Former New York City Mayor Michael Bloomberg has inadvertently discovered Britain’s oldest written document. Yes, you read that right.
Today the Museum of London Archaeology (MOLA) published research about the archaic document, which was recovered along with many other significant artifacts as part of a recent Bloomberg-initiated archaeological excavation of the London plot atop which the new European headquarters of Bloomberg LP will be located.
The findings include some 405 Roman waxed writing tablets, nearly 90 of which have already been deciphered. Before the excavation, only 19 legible tablets of this vintage were known.
Waxed tablets were essentially the Roman legal pad, or even Post-it note, except that instead of paper, these were made of slightly hollowed wooden rectangles. The recesses in the tablets were filled with beeswax into which text could be inscribed with a stylus. While the wax has worn away with time, the inscriptions—sometimes decipherable messages—often remain carved into the wood.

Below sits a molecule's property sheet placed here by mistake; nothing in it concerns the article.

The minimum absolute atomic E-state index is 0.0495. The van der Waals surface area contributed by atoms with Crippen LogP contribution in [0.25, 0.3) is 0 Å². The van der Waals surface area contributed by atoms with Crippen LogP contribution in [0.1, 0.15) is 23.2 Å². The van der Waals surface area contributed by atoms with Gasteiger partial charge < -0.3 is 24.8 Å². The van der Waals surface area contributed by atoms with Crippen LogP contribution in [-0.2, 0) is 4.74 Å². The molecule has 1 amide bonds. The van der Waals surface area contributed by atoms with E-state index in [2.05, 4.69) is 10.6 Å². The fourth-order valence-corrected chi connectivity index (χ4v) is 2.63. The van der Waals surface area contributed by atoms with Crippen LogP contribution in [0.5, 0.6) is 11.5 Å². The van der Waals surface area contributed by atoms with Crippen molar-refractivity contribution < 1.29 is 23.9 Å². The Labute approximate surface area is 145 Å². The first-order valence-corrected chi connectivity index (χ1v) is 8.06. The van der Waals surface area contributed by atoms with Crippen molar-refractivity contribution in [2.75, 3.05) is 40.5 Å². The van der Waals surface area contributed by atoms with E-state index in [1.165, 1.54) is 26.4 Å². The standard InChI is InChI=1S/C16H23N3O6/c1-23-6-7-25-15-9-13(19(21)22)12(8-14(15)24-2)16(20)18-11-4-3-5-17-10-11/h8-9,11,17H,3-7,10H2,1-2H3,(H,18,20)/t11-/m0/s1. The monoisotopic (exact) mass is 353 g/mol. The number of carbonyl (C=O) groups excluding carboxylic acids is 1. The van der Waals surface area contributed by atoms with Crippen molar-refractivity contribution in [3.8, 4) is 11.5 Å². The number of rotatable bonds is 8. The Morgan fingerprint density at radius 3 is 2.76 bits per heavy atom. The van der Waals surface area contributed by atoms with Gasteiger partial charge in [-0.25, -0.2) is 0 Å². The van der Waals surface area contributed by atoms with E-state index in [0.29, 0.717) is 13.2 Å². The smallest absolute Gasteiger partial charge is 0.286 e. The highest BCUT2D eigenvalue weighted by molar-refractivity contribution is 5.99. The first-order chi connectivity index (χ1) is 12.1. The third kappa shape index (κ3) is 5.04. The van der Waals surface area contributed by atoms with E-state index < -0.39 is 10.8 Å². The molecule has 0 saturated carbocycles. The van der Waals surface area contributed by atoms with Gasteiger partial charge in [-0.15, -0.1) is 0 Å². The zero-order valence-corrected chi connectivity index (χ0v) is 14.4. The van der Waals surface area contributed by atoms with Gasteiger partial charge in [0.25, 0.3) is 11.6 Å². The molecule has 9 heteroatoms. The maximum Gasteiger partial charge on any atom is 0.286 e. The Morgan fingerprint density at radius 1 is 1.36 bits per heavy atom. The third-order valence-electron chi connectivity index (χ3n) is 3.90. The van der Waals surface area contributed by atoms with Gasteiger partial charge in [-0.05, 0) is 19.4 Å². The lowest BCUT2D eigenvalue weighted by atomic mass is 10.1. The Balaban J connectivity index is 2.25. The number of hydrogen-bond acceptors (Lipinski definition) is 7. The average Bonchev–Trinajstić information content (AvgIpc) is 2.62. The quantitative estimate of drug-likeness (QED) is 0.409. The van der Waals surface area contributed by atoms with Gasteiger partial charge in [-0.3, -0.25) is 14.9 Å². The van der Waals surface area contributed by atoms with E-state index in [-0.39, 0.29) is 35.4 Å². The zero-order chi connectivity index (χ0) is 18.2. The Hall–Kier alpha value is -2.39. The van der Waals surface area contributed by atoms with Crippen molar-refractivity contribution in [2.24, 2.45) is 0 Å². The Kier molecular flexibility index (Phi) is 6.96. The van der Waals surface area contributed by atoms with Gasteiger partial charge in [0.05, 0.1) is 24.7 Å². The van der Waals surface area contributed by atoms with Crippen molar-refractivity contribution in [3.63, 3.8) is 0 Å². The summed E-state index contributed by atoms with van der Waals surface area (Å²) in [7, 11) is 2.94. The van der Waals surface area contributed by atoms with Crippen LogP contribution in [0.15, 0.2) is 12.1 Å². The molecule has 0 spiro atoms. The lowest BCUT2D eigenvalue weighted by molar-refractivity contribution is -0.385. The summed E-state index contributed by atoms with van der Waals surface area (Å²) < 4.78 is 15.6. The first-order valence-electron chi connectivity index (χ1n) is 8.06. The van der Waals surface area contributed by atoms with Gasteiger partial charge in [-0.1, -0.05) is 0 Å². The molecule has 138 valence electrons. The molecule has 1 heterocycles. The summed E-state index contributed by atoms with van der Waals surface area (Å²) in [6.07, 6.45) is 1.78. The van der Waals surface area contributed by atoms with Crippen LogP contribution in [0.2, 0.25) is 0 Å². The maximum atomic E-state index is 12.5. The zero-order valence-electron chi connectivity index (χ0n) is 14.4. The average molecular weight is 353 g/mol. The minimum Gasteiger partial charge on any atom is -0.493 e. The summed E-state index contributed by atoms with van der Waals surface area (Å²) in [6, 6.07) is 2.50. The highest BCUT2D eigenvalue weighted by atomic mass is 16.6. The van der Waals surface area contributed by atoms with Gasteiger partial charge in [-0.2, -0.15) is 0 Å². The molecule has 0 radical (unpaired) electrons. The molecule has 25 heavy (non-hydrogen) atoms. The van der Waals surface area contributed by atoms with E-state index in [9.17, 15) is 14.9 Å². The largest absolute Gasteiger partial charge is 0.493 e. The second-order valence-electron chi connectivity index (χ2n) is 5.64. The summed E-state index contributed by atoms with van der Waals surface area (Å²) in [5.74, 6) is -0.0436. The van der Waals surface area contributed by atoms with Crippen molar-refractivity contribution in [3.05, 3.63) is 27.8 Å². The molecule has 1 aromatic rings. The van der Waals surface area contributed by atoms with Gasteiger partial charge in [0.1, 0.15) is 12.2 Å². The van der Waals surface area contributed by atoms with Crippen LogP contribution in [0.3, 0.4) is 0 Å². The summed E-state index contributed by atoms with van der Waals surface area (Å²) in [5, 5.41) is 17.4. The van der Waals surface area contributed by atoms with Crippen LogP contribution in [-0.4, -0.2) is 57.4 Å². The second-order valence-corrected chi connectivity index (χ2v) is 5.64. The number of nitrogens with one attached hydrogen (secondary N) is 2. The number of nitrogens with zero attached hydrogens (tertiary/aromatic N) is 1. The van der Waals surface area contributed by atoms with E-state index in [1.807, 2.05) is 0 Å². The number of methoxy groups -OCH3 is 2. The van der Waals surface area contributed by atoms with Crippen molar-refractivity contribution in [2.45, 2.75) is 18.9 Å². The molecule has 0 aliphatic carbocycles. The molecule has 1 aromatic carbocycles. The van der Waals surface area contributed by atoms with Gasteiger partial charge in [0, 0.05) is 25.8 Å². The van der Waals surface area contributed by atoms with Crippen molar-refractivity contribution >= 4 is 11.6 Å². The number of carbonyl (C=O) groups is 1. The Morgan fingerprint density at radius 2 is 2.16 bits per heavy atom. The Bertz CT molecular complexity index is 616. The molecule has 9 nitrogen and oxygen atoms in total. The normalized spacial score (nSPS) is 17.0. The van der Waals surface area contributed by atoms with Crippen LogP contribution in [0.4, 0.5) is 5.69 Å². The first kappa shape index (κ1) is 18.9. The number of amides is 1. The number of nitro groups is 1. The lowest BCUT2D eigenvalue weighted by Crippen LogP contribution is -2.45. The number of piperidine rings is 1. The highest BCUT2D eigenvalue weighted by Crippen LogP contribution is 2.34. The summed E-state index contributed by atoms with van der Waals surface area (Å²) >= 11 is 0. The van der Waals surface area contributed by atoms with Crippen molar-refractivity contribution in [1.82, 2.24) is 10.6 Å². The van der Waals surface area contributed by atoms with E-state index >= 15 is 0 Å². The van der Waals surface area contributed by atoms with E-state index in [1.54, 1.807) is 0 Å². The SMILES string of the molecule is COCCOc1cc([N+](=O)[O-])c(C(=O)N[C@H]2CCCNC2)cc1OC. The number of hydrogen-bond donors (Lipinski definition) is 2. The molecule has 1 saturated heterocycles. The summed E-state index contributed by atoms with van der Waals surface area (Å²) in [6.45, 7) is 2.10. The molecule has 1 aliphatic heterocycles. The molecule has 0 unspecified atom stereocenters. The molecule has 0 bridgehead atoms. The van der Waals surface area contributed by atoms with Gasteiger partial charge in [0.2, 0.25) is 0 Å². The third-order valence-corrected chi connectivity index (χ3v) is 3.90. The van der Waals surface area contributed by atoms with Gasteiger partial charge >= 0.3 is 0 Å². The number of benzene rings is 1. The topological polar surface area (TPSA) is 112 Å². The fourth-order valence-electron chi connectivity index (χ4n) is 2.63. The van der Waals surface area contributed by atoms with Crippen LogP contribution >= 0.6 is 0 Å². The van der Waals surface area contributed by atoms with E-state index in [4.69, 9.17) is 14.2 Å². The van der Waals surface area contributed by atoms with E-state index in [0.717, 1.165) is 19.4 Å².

Robert Tomlin, the Classicist and an expert on early Roman writing who deciphered and interpreted the carvings told the Guardian that these artifacts reveal information on the carpetbagging community within the area around 2,000 years ago. Tomlin’s extensive knowledge of Roman Britain and expertise on early Roman writings coupled with raking light and microscopic analysis uncovered important historical information about London at the time these artifacts would have been used.
The eldest document, which dates to 8 January AD 57, is a financial document from less than 14 years after Roman invasion.
Other documents reveal the earliest written reference to London dated 56–80 as well as evidence of an individual practicing numerals and the alphabet—one of the first indicators of a British school. One document discusses revolt leader Julius Classicus; another lists the names of 100 people—from judges to brewers to soldiers to slaves.
More than 700 artifacts from what has been called the “Bloomberg excavation” will be displayed publicly as part of “The London Mithraeum” exhibition in the new Bloomberg building, which is slated to open in 2017.